Power of Ideas 2012: Why franchising is growing as a preferred gateway to a career in entrepreneurship

0
117

February 1, 2013

PreetiDua had her Eureka moment when she took her daughter to preschool in Mumbai in 2004. Dua, then 30, had been toying with the idea of starting her own venture but did not know where to begin.

February 1, 2013

PreetiDua had her Eureka moment when she took her daughter to preschool in Mumbai in 2004. Dua, then 30, had been toying with the idea of starting her own venture but did not know where to begin.

In the process of admitting her child. The former teacher found just the business opportunity that matched her skills. A year later she signed up as a franchisee for Euro Kids, a chain of preschools. She now operates three schools and is aiming for a turnover of Rs 1.5 crore this financial year.

"If I had started on my own, I would not have known what to invest in; here was a ready model," she said. Like Dua, lakhs of people are choosing franchises as a gateway to a career in entrepreneurship, attracted by the prospect that it provides of the best of both worlds — the safety of an established brand and the independence of running a venture by oneself.

Franchising in India is estimated to be worth $22 billion (about Rs 1. 2 lakh crore) and is growing at 30% annually, according to data from Franchise India, the industry grouping. In the case of Euro Kids, which calls itself India's biggest play school chain, a franchisee has to make an initial investment of between Rs 5 lakh and Rs 10 lakh. For many first-time entrepreneurs it is simpler to launch a new business with such a well-defined framework, said industry experts.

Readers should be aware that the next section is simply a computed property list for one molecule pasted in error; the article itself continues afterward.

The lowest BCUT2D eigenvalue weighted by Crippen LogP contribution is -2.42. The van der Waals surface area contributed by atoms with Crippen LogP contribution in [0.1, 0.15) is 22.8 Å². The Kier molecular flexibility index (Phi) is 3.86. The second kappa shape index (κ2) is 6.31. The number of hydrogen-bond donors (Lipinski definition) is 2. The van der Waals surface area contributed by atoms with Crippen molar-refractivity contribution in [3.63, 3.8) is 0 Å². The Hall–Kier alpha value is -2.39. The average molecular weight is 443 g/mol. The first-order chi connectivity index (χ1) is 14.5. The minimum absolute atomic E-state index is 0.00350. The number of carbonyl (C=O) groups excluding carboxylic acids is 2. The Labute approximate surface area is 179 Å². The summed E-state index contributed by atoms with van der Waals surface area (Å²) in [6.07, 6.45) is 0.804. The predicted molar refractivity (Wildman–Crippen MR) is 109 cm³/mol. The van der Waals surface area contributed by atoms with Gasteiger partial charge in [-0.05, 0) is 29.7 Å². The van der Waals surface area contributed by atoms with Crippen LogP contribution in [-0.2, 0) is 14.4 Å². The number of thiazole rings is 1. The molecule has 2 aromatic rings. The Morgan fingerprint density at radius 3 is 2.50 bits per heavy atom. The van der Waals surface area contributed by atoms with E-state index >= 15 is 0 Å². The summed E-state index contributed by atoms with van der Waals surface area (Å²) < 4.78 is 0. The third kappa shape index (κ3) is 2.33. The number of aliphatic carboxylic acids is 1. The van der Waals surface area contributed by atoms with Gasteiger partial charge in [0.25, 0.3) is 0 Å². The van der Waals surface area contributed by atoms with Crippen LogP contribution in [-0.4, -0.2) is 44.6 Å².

"There is a lot of entrepreneurial appetite in the country and people have money to invest," says Rishikesha T Krishnan, professor of corporate strategy and policy at IIM-Bangalore. Franchising, where an entrepreneur replicates a brand's per-unit business model by giving a fee and a share in the revenue, is also favored by companies across sectors.

Even the Future Group, which does not offer the franchise model for its larger formats like Big Bazaar, launched KB's Fair price last year as a franchise based neighborhood store. It now has 180 stores.

"To build a large network of micro-enterprises the franchise model works," said Damodar Mall, director of food strategy at Future Group. "We can take care of the back end, while the entrepreneur manages customer and business strategy." While most franchisees remain small businesses, some do become large corporations in their own right.

For example, Jubilant Foodworks, the master franchisee of Domino's Pizza in India, Nepal, Bangladesh and Sri Lanka, has a market capital of over Rs 8,000 crore. Franchise India's president Gaurav Marya says franchisees have a success rate of 75% in the first five years of operations. Those that shut down do so due to reasons like disputes with the franchisor or external pressures like regulatory issues. "Franchising does not eliminate risk, but it does reduce risks," he said. It is this reduced risk that attracted Dua to this model.


Courtesy: ET

LEAVE A REPLY

Please enter your comment!
Please enter your name here